BY MARY CLAYTONPhoto by Tyler McNally
There are 639 million small arms and light weapons in the world today; and that number is growing.
Alongside other UK groups, Amnesty QUB decided to take action against this global threat and marched to City Hall on 13 March to call on Belfast citizens to support a global Arms Trade Treaty.
The treaty, which will enforce a regulated trade of weapons between countries, is viewed by Amnesty International as an essential component to ending “violent conflict, state repression, crime, and domestic abuse.” (www.amnesty.org.uk)
Equipped with cardboard weapons, placards and a tireless enthusiasm, the students stirred up support and were given a police escort as they marched down Great Victoria Street and into the city centre.
Whilst receiving coverage from local press, the students demonstrated their love of social action and encouraged onlookers to get involved in pressuring the UK government to secure the treaty.
Similar to Amnesty protests in London, the students also enacted a ‘Die in’, in which they feigned death, by lying sprawled in front of City Hall, to draw attention to the severe consequences of unregulated weapons sales.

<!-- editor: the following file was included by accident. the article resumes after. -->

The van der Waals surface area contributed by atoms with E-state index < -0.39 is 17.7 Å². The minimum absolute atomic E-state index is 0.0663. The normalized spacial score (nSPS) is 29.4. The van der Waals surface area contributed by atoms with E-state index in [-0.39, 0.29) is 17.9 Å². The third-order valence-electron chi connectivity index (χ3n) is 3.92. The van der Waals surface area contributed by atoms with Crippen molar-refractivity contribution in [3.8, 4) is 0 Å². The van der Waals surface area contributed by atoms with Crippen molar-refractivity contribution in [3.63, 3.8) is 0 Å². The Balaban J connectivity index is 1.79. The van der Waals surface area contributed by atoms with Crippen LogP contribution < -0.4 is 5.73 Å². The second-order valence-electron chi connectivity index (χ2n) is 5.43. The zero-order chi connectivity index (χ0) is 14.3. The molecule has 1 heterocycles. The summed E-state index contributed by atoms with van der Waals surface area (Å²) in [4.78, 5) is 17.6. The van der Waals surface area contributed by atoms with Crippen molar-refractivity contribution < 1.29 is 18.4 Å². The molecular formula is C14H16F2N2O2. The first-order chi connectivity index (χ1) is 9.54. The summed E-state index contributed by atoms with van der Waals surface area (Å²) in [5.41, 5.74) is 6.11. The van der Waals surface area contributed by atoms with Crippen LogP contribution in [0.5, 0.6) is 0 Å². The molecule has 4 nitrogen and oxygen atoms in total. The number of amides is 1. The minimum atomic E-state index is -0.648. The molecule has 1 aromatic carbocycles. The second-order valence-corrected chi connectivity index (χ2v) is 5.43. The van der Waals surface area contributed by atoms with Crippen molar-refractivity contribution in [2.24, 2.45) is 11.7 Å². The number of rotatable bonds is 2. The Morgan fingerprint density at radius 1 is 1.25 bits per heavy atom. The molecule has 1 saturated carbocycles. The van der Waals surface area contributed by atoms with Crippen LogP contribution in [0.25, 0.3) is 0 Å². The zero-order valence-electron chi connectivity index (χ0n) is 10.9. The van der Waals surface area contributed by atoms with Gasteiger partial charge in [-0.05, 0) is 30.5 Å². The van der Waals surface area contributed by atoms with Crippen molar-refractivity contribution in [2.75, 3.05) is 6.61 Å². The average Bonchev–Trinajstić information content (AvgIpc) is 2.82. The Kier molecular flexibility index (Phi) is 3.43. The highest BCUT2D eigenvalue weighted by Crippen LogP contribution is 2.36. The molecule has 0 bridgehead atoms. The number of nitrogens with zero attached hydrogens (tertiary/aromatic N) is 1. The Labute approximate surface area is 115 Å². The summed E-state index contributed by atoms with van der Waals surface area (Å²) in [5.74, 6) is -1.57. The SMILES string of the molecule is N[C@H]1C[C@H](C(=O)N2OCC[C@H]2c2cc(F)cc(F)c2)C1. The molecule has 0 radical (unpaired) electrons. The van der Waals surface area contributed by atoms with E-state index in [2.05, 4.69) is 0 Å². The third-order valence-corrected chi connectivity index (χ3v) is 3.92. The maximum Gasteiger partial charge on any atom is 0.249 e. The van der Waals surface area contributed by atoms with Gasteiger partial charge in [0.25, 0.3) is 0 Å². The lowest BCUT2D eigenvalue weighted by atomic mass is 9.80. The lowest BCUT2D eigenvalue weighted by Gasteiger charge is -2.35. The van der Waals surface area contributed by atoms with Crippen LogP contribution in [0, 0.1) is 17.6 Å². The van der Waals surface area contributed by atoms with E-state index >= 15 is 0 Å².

Tara McEvoy, a student member of Amnesty QUB said: “Both the great number of students willing to demonstrate and the interest generated by the event are proof that the discussion surrounding such a treaty is a vital one. I feel enthusiastic that the march and Amnesty International’s continued efforts to lobby our MLAs and MPs on the issue will have a positive impact on that discussion.”
Over recent years, student protests in the UK have received a lot of coverage; but the severity and impact of this has called on everyone to stand up for human rights.
On 2 April 2013, this call was answered and 154 governments voted to adopt the Arms Trade Treaty. This is an amazing achievement for the twenty years that Amnesty has been campaigning for this chance to put human lives above profit.